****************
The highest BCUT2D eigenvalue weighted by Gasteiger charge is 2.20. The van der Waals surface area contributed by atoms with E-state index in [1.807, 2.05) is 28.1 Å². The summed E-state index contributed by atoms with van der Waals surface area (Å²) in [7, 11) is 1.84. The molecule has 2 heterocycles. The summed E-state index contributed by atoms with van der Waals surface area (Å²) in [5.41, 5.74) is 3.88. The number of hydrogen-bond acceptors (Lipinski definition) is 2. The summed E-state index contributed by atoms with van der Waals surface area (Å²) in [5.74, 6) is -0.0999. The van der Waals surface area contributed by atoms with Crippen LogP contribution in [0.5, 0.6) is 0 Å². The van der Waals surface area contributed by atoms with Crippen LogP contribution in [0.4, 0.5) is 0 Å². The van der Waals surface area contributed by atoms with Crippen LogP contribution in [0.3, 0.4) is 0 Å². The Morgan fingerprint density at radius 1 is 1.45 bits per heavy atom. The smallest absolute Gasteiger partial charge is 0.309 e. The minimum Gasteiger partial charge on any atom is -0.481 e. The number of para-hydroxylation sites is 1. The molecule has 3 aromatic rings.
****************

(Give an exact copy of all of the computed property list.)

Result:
The highest BCUT2D eigenvalue weighted by Gasteiger charge is 2.20. The van der Waals surface area contributed by atoms with E-state index in [1.807, 2.05) is 28.1 Å². The summed E-state index contributed by atoms with van der Waals surface area (Å²) in [7, 11) is 1.84. The molecule has 2 heterocycles. The summed E-state index contributed by atoms with van der Waals surface area (Å²) in [5.41, 5.74) is 3.88. The number of hydrogen-bond acceptors (Lipinski definition) is 2. The summed E-state index contributed by atoms with van der Waals surface area (Å²) in [5.74, 6) is -0.0999. The van der Waals surface area contributed by atoms with Crippen LogP contribution in [0.5, 0.6) is 0 Å². The van der Waals surface area contributed by atoms with Crippen LogP contribution in [0.4, 0.5) is 0 Å². The van der Waals surface area contributed by atoms with Crippen LogP contribution in [0.3, 0.4) is 0 Å². The Morgan fingerprint density at radius 1 is 1.45 bits per heavy atom. The smallest absolute Gasteiger partial charge is 0.309 e. The minimum Gasteiger partial charge on any atom is -0.481 e. The number of para-hydroxylation sites is 1. The molecule has 3 aromatic rings.